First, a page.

Len DePas Photography

Tom Wellings

1700 Tysons Blvd
McLean, VA 22102
(703) 821-1515

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Antoinette Bruno: What year did you begin your culinary career?
Tom Wellings: Around 2001 I went to a community college and the New England Culinary Institute for a year, where I studied culinary arts not pastry. I started cooking at a seafood restaurant on Cape Cod.


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Tom Wellings
Maestro | Washington DC

Tom Wellings grew up in Chicago living a Bohemian lifestyle of painting and working in cafes before realizing that his calling was in the back of house. After a degree in Culinary Arts from the New England Culinary Institute, Wellings went on to stage with Rob Evans of Hugo’s in Portland, Maine. Inspired by the pastry side of the culinary world, Wellings decided to move to New York City to attend The French Culinary Institute. Under the Dean of Pastry, Jacques Torres, Wellings studied the fine arts of pastry, sugar and chocolate. During his first three months in the program, Wellings staged with Pastry Chef Patrick Coston, formerly of ILO, at the Bryant Park Hotel. Taking notice of Wellings taste for the avant-garde, Chef Coston helped him earn a four-month stage under Sam Mason at wd-50. It was under Mason that the doors of creativity were swung open and Wellings’ signature creative style began to take shape.

In his next venture Wellings moved to Virginia where he took to mastering the more traditional pastry craft at The Ritz-Carlton, Tysons Corner, while studying progressive cooking in books. Two years into his work with Ritz-Carlton, Wellings was offered the position of Head Pastry Chef at Restaurant Eve in Alexandria, but was quickly lured back to the Ritz-Carlton, Tysons Corner by the opportunity to take the Pastry Chef position under Fabio Trabocchi at Maestro. Wellings continues to mold his distinctive style with dishes like his Tiramisu. The dish is a study in the classic Italian dessert with added textural impact and intensified flavors. The mascarpone normally folded into a cream is frozen into a smooth sorbet while the coffee flavor imparted to the ladyfingers is made into a sweet and salty crumble and concentrated syrup. A crisp cocoa tuile and concentrated amaretto jelly complete the flavor profile of a tiramisu.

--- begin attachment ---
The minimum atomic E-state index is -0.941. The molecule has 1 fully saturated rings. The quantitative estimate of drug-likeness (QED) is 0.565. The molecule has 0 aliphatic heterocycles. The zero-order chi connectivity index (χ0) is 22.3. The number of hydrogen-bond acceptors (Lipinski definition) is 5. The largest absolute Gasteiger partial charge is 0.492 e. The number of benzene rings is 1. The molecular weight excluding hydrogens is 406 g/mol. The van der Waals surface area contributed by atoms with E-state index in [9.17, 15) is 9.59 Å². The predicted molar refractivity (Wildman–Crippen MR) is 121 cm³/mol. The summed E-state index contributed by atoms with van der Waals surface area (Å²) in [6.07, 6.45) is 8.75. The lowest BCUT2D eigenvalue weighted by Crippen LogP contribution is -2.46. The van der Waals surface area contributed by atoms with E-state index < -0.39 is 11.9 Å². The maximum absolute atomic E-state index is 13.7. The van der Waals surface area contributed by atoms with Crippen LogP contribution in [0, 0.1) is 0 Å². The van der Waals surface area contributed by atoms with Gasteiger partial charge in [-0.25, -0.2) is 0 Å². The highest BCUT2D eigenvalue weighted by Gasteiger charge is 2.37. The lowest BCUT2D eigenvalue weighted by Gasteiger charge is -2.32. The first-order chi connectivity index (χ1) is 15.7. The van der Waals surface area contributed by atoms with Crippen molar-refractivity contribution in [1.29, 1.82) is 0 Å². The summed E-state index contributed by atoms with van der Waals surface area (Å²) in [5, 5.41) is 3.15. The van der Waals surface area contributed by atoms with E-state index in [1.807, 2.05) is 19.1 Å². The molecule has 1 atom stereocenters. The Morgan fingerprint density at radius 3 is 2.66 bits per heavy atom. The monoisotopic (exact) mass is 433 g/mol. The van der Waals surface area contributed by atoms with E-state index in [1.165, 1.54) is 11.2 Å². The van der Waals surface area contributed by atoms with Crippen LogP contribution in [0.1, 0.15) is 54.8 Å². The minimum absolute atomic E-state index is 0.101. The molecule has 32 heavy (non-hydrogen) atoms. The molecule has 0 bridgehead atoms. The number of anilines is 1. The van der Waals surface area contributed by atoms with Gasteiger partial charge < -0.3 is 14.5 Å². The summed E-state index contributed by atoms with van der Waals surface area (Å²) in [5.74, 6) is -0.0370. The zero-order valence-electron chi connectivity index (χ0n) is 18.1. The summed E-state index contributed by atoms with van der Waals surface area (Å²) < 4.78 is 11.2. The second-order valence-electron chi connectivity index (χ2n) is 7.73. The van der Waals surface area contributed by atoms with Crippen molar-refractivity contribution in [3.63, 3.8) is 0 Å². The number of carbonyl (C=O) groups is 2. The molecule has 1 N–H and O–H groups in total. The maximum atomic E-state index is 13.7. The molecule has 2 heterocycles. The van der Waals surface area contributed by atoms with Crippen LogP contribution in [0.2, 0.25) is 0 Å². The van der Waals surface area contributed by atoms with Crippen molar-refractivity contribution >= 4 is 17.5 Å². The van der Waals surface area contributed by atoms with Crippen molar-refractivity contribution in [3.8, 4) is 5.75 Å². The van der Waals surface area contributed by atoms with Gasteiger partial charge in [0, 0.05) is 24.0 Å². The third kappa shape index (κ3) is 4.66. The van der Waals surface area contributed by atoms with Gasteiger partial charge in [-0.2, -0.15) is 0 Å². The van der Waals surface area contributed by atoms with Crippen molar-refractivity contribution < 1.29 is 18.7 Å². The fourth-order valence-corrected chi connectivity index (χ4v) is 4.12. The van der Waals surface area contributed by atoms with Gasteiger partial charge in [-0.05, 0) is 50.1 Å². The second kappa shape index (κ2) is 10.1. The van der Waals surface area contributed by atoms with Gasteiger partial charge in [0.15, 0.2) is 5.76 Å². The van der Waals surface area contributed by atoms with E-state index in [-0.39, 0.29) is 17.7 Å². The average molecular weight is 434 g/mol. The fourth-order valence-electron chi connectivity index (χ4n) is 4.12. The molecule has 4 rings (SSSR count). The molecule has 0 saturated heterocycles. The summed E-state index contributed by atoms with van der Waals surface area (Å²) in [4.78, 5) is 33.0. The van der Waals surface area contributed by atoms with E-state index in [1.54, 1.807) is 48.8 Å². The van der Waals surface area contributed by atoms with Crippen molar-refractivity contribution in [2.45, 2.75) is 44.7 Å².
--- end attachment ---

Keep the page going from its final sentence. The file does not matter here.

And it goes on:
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Interview Cont'd
AB: What is your philosophy on pastry?
TW: I like things clean and creative but also approachable. Seasonality is very important to me as are local farmers.

AB: What restaurants that you have worked in as a pastry chef have been the most influential?
TW: I decided I wanted to be a pastry chef at Hugo’s in Portland, Maine. I did garde mange and pastry there but I preferred the exactness of pastry. I thought I could be more creative in that environment. Sam Mason taught me to think outside of the box.

AB: What was your baking and pastry training? Did you attend culinary school?
TW: I received a pastry degree from the French Culinary Institute in 2004. Then I interned at Ilo with Patrick Coston and spent three months with Sam Mason at wd-50.

AB: What are the most important restaurants where you staged, apprenticed, or externed?
TW: wd-50

AB: What pastry of kitchen tools can’t you live without? Why?
TW: I love my immersion blender for pureeing small quantities and frothing up liquids. My offset spatula is indispensable for picking things up and smoothing them over – I’ve gone through lots of them.

AB: What are you favorite ingredients?
TW: I like spices, especially star anise, and any sensual fruit.

AB: What are you top three tips for dessert success?
TW: Think before you react, be precise and take the time.

AB: Who are your mentors/pastry heroes?
TW: Pierre Hermé’s technique is off the charts.

AB: What are the most notable restaurants you have worked at?
TW: Restaurant Eve and Hugo’s.

AB: What is your favorite question to ask during an interview for a potential new line cook?
TW: What cookbooks are you reading? What chefs do you admire? The answers give me insight regarding how they think and what their aspirations are.

AB: What are you favorite cookbooks?
TW: The first El Bulli, 1998-2002

AB: What are your favorite restaurants –off the beaten path—in your city? What is your favorite dish there?
TW: Rabieng has amazing Thai curry bison.

AB: What cuisine are you best known for?
TW: Modern American with experimentation but isn’t that where Modern American is going?

AB: Tell us an interesting or unknown fact about your kitchen and/or career?
TW: I’ve lived in fifteen places around the US.

AB: What are your favorite desserts?
TW: Ice cream, fruit sorbets, warm spice cake and panna cotta.

AB: What trends do you see emerging in pastry arts?
TW: I see more openness between chefs, purveyors and scientists. I also see more emphasis on minimalism and simplicity.

AB: Where do you see yourself in 5 years? 10 years?
TW: Owning my own place like a little gourmet shop with high-end produce, pastries and olive oils.


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   Published: October 2006